Elderly poverty index; AF counting approach; Multidimensional poverty
Whereas the income poverty rate among Korean seniors reached around 46 percent as of 2015, according to the OECD’s standard, about 45 percent of income-deprived seniors (nearly 21 percent of all seniors) were multidimensionally poor seniors deprived in terms of assets, housing, or both, in addition to being deprived in terms of income. Concerning the question as to whether half of all Korean seniors are as poor as the OECD’s relative poverty standard indicates, based upon our analysis, we can say that they are not, at least from a multidimensional perspective on poverty. Policymakers thus need to revisit and consider whether they should prioritize all seniors categorized as poor under the OECD’s standard as primary targets of policy efforts to alleviate poverty.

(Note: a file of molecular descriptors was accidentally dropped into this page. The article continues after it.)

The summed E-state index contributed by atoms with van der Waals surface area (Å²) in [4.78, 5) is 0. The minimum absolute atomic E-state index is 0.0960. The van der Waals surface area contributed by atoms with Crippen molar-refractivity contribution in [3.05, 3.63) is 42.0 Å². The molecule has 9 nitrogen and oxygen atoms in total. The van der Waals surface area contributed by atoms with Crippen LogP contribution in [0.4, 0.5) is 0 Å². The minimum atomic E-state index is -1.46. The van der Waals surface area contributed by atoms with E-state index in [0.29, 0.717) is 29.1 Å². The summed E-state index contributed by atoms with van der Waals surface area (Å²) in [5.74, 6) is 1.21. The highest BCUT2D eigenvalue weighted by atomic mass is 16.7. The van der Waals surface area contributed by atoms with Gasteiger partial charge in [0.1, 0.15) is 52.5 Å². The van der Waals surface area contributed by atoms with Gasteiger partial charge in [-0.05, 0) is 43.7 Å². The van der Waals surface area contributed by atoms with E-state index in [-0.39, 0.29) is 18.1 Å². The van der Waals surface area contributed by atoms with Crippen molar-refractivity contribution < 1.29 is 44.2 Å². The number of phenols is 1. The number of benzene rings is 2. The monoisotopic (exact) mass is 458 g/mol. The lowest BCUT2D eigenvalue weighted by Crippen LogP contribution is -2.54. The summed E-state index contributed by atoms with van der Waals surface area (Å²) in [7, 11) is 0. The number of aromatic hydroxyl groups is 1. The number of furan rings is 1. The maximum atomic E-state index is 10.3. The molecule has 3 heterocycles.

Ⅰ. Introduction 1 1. Research Background 3 2. Research Purpose 5
Ⅱ. Literature Review 7 1. Conventional Understanding of Poverty and Related Issues 9
Ⅲ. Research Content and Methods: Developing a Multidimensional Poverty Index 13 1. Necessity of a Multidimensional Poverty Index 15 2. Multidimensional Poverty Index: Analysis 16 3. Definition of the Multidimensional Poverty Index 19 4. Decomposition of the Multidimensional Poverty Index 21
Ⅳ. Results: Diverse Indicators of Elderly Poverty 23 1. Household Trend Surveys and Unidimensional Elderly Poverty Index 25 2. Korean Welfare Panel Surveys and the Adjusted headcount Ratio of Poverty Among Seniors 28 3. Conclusion of Analysis 44 V. Policy Implications 53 References 59